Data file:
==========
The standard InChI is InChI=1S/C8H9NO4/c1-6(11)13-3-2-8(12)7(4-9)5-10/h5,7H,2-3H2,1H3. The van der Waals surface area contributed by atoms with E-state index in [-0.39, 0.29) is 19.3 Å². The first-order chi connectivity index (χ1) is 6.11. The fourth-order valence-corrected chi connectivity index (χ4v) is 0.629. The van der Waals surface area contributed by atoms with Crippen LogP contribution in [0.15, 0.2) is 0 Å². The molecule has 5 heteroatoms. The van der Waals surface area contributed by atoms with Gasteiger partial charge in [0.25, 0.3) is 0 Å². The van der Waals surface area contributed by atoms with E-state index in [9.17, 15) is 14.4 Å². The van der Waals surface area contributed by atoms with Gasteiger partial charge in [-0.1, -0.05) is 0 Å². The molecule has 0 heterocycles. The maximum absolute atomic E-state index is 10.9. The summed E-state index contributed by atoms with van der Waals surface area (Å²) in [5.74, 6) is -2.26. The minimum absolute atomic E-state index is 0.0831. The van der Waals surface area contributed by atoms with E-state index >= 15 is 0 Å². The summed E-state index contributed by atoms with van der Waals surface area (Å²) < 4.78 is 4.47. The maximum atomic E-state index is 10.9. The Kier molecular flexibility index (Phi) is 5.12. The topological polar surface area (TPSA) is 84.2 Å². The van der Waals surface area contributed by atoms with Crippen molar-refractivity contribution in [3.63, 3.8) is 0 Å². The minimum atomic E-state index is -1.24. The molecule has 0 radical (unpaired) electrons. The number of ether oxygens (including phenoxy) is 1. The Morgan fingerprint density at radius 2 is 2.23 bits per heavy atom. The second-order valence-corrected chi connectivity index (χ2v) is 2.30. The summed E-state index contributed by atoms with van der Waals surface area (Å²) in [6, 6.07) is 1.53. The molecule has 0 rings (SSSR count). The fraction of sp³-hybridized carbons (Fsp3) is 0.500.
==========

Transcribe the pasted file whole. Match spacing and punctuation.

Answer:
The standard InChI is InChI=1S/C8H9NO4/c1-6(11)13-3-2-8(12)7(4-9)5-10/h5,7H,2-3H2,1H3. The van der Waals surface area contributed by atoms with E-state index in [-0.39, 0.29) is 19.3 Å². The first-order chi connectivity index (χ1) is 6.11. The fourth-order valence-corrected chi connectivity index (χ4v) is 0.629. The van der Waals surface area contributed by atoms with Crippen LogP contribution in [0.15, 0.2) is 0 Å². The molecule has 5 heteroatoms. The van der Waals surface area contributed by atoms with Gasteiger partial charge in [0.25, 0.3) is 0 Å². The van der Waals surface area contributed by atoms with E-state index in [9.17, 15) is 14.4 Å². The van der Waals surface area contributed by atoms with Gasteiger partial charge in [-0.1, -0.05) is 0 Å². The molecule has 0 heterocycles. The maximum absolute atomic E-state index is 10.9. The summed E-state index contributed by atoms with van der Waals surface area (Å²) in [5.74, 6) is -2.26. The minimum absolute atomic E-state index is 0.0831. The van der Waals surface area contributed by atoms with E-state index >= 15 is 0 Å². The summed E-state index contributed by atoms with van der Waals surface area (Å²) < 4.78 is 4.47. The maximum atomic E-state index is 10.9. The Kier molecular flexibility index (Phi) is 5.12. The topological polar surface area (TPSA) is 84.2 Å². The van der Waals surface area contributed by atoms with Crippen molar-refractivity contribution in [3.63, 3.8) is 0 Å². The minimum atomic E-state index is -1.24. The molecule has 0 radical (unpaired) electrons. The number of ether oxygens (including phenoxy) is 1. The Morgan fingerprint density at radius 2 is 2.23 bits per heavy atom. The second-order valence-corrected chi connectivity index (χ2v) is 2.30. The summed E-state index contributed by atoms with van der Waals surface area (Å²) in [6, 6.07) is 1.53. The molecule has 0 rings (SSSR count). The fraction of sp³-hybridized carbons (Fsp3) is 0.500.